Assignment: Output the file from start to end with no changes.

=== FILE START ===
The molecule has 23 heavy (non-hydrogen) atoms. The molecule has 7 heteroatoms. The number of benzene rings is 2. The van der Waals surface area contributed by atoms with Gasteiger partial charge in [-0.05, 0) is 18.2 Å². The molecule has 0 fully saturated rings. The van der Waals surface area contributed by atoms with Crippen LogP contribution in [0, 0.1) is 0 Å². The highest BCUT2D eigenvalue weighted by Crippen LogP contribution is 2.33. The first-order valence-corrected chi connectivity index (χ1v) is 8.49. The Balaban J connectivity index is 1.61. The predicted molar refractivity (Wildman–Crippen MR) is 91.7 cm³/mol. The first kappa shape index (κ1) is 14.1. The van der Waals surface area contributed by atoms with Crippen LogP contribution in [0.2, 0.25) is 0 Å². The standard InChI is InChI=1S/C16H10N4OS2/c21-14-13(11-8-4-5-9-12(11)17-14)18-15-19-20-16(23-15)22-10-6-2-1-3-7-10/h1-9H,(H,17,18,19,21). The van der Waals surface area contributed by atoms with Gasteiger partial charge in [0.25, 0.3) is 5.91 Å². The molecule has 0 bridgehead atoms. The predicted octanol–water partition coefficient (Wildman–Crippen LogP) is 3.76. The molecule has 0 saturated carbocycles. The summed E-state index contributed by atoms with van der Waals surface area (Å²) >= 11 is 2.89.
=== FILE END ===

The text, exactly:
The molecule has 23 heavy (non-hydrogen) atoms. The molecule has 7 heteroatoms. The number of benzene rings is 2. The van der Waals surface area contributed by atoms with Gasteiger partial charge in [-0.05, 0) is 18.2 Å². The molecule has 0 fully saturated rings. The van der Waals surface area contributed by atoms with Crippen LogP contribution in [0, 0.1) is 0 Å². The highest BCUT2D eigenvalue weighted by Crippen LogP contribution is 2.33. The first-order valence-corrected chi connectivity index (χ1v) is 8.49. The Balaban J connectivity index is 1.61. The predicted molar refractivity (Wildman–Crippen MR) is 91.7 cm³/mol. The first kappa shape index (κ1) is 14.1. The van der Waals surface area contributed by atoms with Crippen LogP contribution in [0.2, 0.25) is 0 Å². The standard InChI is InChI=1S/C16H10N4OS2/c21-14-13(11-8-4-5-9-12(11)17-14)18-15-19-20-16(23-15)22-10-6-2-1-3-7-10/h1-9H,(H,17,18,19,21). The van der Waals surface area contributed by atoms with Gasteiger partial charge in [0.25, 0.3) is 5.91 Å². The molecule has 0 bridgehead atoms. The predicted octanol–water partition coefficient (Wildman–Crippen LogP) is 3.76. The molecule has 0 saturated carbocycles. The summed E-state index contributed by atoms with van der Waals surface area (Å²) >= 11 is 2.89.